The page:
I am now working on my fifth book. My co-author and I wrote three middle grade mysteries and just finished a novel of romantic suspense. I decided it was time to fly on my own and am writing another novel of romantic suspense.
But this time, I decided to write the synopsis before writing the book. Why? I discovered that novels weren’t like school papers. They’re like, eighty thousand words or more. You don’t write it one night to turn in the next day. You write it for months, years even.
And you are writing it scene by scene. To get your reader into the scene with you, you have to include enough detail to bring it to life. You’re so far into the trees that there is no way to see the forest.
In a murder mystery, is the stuff leads up to the murder backstory, or plot?
Wikipedia defines a backstory as “a set of events invented for a plot, presented as preceding and leading up to that plot. It is a literary device of a narrative history all chronologically earlier than the narrative of primary interest.”
In our romantic suspense novel, Meadowlark Rises, Jackie’s ex-husband, who abandons her when she has breast cancer, is murdered. Up until the moment he is killed, he has been making her life a living hell by trying to get her back. When that fails, he starts working on the kids. So Jackie has plenty of motive for murder.
This is our first adult book after penning three middle grade kids books. In these books, backstory really wasn’t an issue. Perhaps because they were kids. Our characters really didn’t have a lot of baggage. Oops, I mean backstory.
But backstory can be important, especially in adult novels. After all, the characters’ lives didn’t start with the first sentence of the book. Backstory gives characters depth and may be necessary to develop the plot. The reason why backstory is troublesome, of course, is that it tends to be told in narrative rather than scene.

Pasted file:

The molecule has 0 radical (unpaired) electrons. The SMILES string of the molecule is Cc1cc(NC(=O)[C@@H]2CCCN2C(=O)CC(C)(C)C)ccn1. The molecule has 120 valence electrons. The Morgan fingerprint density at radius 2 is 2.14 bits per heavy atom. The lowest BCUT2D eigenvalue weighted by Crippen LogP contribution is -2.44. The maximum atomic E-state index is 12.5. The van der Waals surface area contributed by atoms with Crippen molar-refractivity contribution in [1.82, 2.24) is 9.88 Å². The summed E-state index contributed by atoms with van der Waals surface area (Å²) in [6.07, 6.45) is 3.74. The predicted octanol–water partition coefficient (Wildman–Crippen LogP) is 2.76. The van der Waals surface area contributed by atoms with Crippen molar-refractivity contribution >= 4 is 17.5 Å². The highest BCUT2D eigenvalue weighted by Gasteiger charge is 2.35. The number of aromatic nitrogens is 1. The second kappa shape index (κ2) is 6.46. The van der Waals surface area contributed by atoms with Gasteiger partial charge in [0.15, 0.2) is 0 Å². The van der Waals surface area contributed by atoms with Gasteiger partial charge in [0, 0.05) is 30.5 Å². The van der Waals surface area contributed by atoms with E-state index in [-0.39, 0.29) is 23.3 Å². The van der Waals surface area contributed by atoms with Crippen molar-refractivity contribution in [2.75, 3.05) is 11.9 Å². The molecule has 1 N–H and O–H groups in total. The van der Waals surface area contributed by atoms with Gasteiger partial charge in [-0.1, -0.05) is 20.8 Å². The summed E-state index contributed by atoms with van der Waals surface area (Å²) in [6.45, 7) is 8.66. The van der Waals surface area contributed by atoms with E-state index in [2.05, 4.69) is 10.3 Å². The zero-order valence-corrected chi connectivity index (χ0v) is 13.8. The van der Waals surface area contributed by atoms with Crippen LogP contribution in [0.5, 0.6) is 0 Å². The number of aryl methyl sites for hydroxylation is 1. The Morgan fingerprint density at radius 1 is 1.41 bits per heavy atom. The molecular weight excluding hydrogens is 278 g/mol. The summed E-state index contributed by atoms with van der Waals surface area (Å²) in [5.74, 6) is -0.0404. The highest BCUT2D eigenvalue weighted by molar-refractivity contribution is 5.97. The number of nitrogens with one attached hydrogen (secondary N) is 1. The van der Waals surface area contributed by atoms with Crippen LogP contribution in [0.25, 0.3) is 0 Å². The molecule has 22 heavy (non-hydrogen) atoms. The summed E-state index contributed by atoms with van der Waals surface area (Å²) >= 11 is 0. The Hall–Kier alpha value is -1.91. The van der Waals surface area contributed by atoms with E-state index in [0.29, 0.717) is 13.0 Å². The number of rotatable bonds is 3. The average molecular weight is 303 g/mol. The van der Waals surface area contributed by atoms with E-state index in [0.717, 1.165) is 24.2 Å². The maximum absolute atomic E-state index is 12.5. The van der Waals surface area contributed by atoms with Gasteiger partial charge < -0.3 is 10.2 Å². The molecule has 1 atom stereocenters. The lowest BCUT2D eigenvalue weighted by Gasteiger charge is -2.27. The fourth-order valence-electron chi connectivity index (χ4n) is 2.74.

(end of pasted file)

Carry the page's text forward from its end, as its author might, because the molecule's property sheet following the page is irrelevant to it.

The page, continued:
I posed this question here on my blog (which is so new that no one knows about it) and on a forum in Romantic Writers of America. Several members of RWA responded. Now, I realize that members of the RWA are romance writers, but I also understand that writers of romance are also readers of romance.
Here is what they do for a living:
- I’m a full-time writer, a part-time artist, and an all-the-time Mom.
- I’m a Paralegal, and I feel I’ve been one for 100 years, although it’s only been a little over 30. My brain is so fried when I get home, I don’t even know how I make room for anything else. But, the writing has definitely been an escape for me.
- I have a political science degree.
- My day job is in marketing.
- I’ve done just about everything in foodservice and retail. Best job was managing a bookstore, the one I hated most was optician. Currently, I’m a bank teller.
- I am an emergency services operator. I answer 911 call all. day. long. And each day is 12-16 hours, with 2 days off (if I’m lucky).
- I’m a library technician – like a librarian, but with an emphasis on the technical/practical side of things – cataloguing etc.
- Computer geek (and male to boot).
Leave a reply and tell me what you do for a living.
Okay, readers, what do you do for a living?
I am using a book called Building Your Fan Base, which suggests that you come up with one dedicated fan and focus on that one person. It recommends that you create a profile of your fictional fan.
So here is my burning question: what occupation/education does my perfect fan have?
I checked the occupations/careers of a number of reviewers of Nora Roberts books. I found the following kinds of occupations/education: Lawyer, Librarian, Economist, English major, Software Geek, Social worker.
I would love to hear from you.